Worrying safeguarding cases highlighted as challenges and successes revealed under 'Homes for Ukraine' scheme in Sunderland

Council chiefs have revealed the challenges and successes of a scheme helping Ukrainian refugees to settle in Sunderland.

By Chris Binding
Thursday, 14th July 2022, 4:33 pm

The ‘Homes for Ukraine’ scheme, announced by Government earlier this year, allows individuals, families, community groups and businesses to host people fleeing the war-torn country.

Sponsors and hosts involved in the UK scheme are given a £350 “thank you payment” per month for up to 12 months, subject to providing “appropriate and compliant accommodation”.

Sunderland City Council, which is administering the scheme locally in line with government guidance, has a number of responsibilities.

Picture taken near the start of the conflict. Refugees fleeing the war make their way to the Krakovets border crossing with Poland on March 09, 2022 in Krakovets, Ukraine. (Photo by Dan Kitwood/Getty Images) (Photo by Dan Kitwood/Getty Images)

This includes monitoring visa application data, carrying out safeguarding checks and interventions, pre and post arrival checks, accommodation and welfare checks and helping with the “re-matching” process.

According to data revealed at the city council’s Economic Prosperity Scrutiny Committee, there have been 91 arrivals in the city so far.

This includes 52 single adult females, three single adult males and 36 children, with 24 families (adults with children) arriving in total.

As of July 8, 2022, around 80 hosts had received guests and 186 matches had been made, against a backdrop of 721 expressions of interest from potential sponsors in Sunderland looking to host Ukrainian refugees.

The data noted that of the Ukrainian refugees settled in Sunderland so far, there have been seven ‘safeguarding interventions’ and seven “host breakdowns”.

During the presentation at City Hall, councillors heard some of the “extremes” of cases council officers had encountered on Wearside.

This included a disabled Sunderland host paying for flights in an alleged exchange for free care, a vulnerable teenager being evicted and officers and police identifying, intercepting and preventing a match involving a female teenager that raised serious safeguarding concerns.

Council officers stressed the local authority is able to provide temporary accommodation with specific support for those in need.

Work is also ongoing to help re-match Ukrainian refugees with other host families if placements break down due to cultural or lifestyle differences.

Graham Scanlon, assistant director of housing and communities on the council, updated councillors on the Homes for Ukraine scheme as part of a wider presentation on refugee and asylum seeker programmes.

Councillors heard that Sunderland was housing refugees from Afghanistan under two main resettlement programmes, as well as continuing to welcome asylum seekers.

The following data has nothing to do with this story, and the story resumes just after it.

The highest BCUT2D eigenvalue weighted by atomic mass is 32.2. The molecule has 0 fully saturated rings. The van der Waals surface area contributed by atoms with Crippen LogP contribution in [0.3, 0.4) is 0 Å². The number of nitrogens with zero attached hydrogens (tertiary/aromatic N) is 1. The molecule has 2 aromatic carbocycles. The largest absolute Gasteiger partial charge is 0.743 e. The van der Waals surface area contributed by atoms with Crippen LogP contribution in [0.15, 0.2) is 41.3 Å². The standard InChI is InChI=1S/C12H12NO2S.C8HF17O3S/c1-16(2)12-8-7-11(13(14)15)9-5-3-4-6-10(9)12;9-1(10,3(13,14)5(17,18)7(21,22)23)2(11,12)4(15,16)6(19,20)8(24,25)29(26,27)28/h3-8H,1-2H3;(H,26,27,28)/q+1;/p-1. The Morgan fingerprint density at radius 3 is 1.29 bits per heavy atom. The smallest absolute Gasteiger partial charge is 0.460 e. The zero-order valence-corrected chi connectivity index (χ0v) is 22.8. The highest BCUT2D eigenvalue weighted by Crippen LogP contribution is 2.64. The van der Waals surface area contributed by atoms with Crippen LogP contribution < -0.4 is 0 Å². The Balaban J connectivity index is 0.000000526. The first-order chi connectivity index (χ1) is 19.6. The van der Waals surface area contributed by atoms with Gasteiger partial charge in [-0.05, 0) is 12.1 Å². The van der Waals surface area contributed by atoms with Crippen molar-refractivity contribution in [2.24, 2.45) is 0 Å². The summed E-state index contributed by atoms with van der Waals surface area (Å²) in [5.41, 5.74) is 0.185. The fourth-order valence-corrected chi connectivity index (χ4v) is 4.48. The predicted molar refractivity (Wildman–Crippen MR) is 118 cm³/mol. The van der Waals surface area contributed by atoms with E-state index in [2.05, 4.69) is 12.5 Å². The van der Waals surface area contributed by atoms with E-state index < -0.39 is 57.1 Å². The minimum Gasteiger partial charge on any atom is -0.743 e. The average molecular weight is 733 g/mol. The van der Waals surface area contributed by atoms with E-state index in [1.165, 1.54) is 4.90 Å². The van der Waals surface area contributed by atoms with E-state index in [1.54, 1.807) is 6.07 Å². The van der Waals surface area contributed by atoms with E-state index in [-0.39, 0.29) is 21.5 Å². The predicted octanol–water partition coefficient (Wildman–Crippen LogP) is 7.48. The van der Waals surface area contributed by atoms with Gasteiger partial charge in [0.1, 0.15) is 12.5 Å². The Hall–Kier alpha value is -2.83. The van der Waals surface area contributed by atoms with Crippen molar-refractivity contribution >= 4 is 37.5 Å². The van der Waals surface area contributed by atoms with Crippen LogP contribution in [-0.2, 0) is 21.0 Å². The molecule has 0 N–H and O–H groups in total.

Although a lot of Afghans remain in hotels across the country, council documents said, policies are under review which will change “future accommodation matches”.

As part of the “asylum seeker dispersal programme”, 480 asylum seekers are recorded in Sunderland, with 323 males and 157 females, representing 261 single people and 64 families.

During discussion at City Hall this week, Councillor Sean Laws suggested there was a “two-tier system” in terms of accommodation solutions which favoured Ukrainian refugees over refugees from Afghanistan.

Councillor Usman Ali questioned whether Homes for Ukraine data provided a true picture of placements across the city and referenced local reports of refugees being asked to do housework and gardening.

Concerns were also raised about the ability of families to continue hosting Ukrainian refugees as the cost-of-living crisis worsens and pressure increases on household budgets.

Council officer Mr Scanlon stressed that the local authority was following government guidance around the schemes and that a local authority ‘vulnerable groups’ team was working to provide housing support.

The council housing chief added work was ongoing with partners to tackle issues around housing availability and that the council would always work to prevent homelessness.

Councillors were also told that Homes for Ukraine matches were now subject to “fast-tracked” enhanced DBS checks as an extra safety measure.

Elsewhere, work is planned to gather data on the “intentions” of host families to allow the council to plan ahead and provide housing solutions once current pledges under the Homes for Ukraine scheme come to an end.

“There’s an awful lot going to happen over the next few months in relation to government guidance and policy,” Mr Scanlon added.

“We’re trying to do what we can do with our partners to respond but it’s a challenge, it’s not easy, every day presents new things and the team are doing amazing work and doing all they can and our partners are doing amazing work.

“Is it perfect, no, but the nature of the complexities of the cases means we do our best every day.”

A number of councillors on the Economic Prosperity Scrutiny Committee praised council officers for supporting those fleeing conflict and violence.

Councillor James Warne added: “Listening to the presentation, I found it absolutely fascinating having to realise the hoops that you people are jumping through on a daily basis.

“My heart goes out to you and I just wanted to say thank you for everything you’re doing”.